This are my personal observations from my trip to China. They are my impressions
of the country and are meant only as a guideline. I am looking forward to going
back. You know yourself better and should make your own conclusions. This report
is not about the competitive part of it.
People. Their eyes may look different, but they are very much like all of us. I
was expecting the Chinese Communist stereotype I had been fed with. Instead I
found friendly respectful people with a good sense of humor. Treat them with
dignity and they will be great with you. They will not appreciate a “superior
than thou” “look what you are missing” type of attitude. It is their country and
they are great hosts. Let them impress us and we will all benefits.
Hotel Rooms. Very much like you expect in the USA or Europe in the layout. They
are smaller. The beds are twin and hard. If that is important to you, bring some
padding or you can buy a quilt in China at a very low price. Each room will have
a private bathroom, with or without a tub. If no tub, the water will drain in
the floor of all the bathroom. Every room provides a cheap Chinese sandal or you
may bring your own.
Health Care. Their registration fee includes accident insurance. They will be
ready for real life care. As for non accidental care, we actually did a
simulation. It included ambulance, blood and urine samples, sonogram, X-Ray,
anal wash (don’t ask), one day private room, and lots of IV solutions, and
antibiotics for the next two weeks. The service, equipment and facilities better
than I can get in Puerto Rico and as good as any in the USA or Europe. Total
cost, not quite $200 for all. And your insurance policy might reimburse you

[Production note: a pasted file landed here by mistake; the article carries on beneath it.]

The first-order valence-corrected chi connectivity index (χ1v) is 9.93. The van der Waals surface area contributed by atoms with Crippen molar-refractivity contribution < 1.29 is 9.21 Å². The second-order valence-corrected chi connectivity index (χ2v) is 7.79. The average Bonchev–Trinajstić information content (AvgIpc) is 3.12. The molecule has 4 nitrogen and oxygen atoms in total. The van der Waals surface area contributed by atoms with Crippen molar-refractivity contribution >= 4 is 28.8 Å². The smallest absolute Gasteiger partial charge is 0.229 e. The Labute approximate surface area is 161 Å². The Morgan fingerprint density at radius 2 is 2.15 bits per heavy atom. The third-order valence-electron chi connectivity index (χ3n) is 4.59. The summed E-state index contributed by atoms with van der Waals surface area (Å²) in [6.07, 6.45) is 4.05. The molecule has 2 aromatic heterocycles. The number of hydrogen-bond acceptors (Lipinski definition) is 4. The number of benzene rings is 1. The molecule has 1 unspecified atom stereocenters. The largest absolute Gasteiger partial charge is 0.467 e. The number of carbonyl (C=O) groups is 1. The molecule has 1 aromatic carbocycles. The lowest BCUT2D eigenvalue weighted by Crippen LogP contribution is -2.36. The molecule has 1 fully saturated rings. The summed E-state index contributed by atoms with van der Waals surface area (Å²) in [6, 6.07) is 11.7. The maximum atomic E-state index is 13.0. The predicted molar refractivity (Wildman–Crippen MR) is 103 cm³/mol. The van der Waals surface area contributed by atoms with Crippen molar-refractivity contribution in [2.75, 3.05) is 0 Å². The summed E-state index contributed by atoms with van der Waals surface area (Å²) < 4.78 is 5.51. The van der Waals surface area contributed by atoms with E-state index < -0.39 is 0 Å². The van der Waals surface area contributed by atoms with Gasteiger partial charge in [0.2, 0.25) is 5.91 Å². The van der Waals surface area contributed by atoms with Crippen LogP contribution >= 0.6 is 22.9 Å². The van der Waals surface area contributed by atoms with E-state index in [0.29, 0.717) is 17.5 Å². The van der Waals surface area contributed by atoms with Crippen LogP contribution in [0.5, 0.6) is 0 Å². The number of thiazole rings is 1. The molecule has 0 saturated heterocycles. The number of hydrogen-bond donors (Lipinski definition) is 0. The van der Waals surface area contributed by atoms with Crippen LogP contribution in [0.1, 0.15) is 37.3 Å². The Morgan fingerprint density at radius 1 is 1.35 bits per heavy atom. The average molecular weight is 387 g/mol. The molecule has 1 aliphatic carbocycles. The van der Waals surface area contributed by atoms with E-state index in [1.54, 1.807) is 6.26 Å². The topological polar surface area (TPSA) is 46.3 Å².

(check with them).
Shopping. One of the lowest priced places in the world as long as you buy things
made in China, which is just about everything. If you can bring some extra cash
you may finance part of your trips from your Christmas shopping savings. You can
buy in shaggy towns or in very modern malls, always at extremely low prices.
They will negotiate prices.
Food. You will not starve. I strongly reccomend that you try the chinese food.
Lots of it is not “weird”. They use lots of chicken, pork, beef and fish. Also
many vegetables. If you like “weird” you may get it. I don’t care for it. And
they do have American franchises you can fall back to.
Cameras. You sure want to have one. Bring yours or buy one cheap in China if you
don’t want a special brand name. If you are from the USA or Japan, camcorders
should have their LCD monitor because they use PAL and not ESTM. If you have a
plug adapter, bring it. You may need it to recharge the batteries.
Passport and Visa. You will need both. They are very easy to obtain, as long as
you allow time. If you don’t have a passport, you should get one now. The
tourist visa is, I believe, good for 6 months. So we should apply for it at the
end of February and it will be good up to the end of August. You must have your
pass port before you apply for the Visa.
For me the decission to go to China is a no-brainer. It is an opportunity to
learn about one of the great civilizations of the world in a safer and less
expensive way. You will have personal orientation from local people. You (and/or
your kids) will learn what you will never learn in school.
And remember, all of this is the fringe benefit. You are going there to attend
the greatest UNICON ever.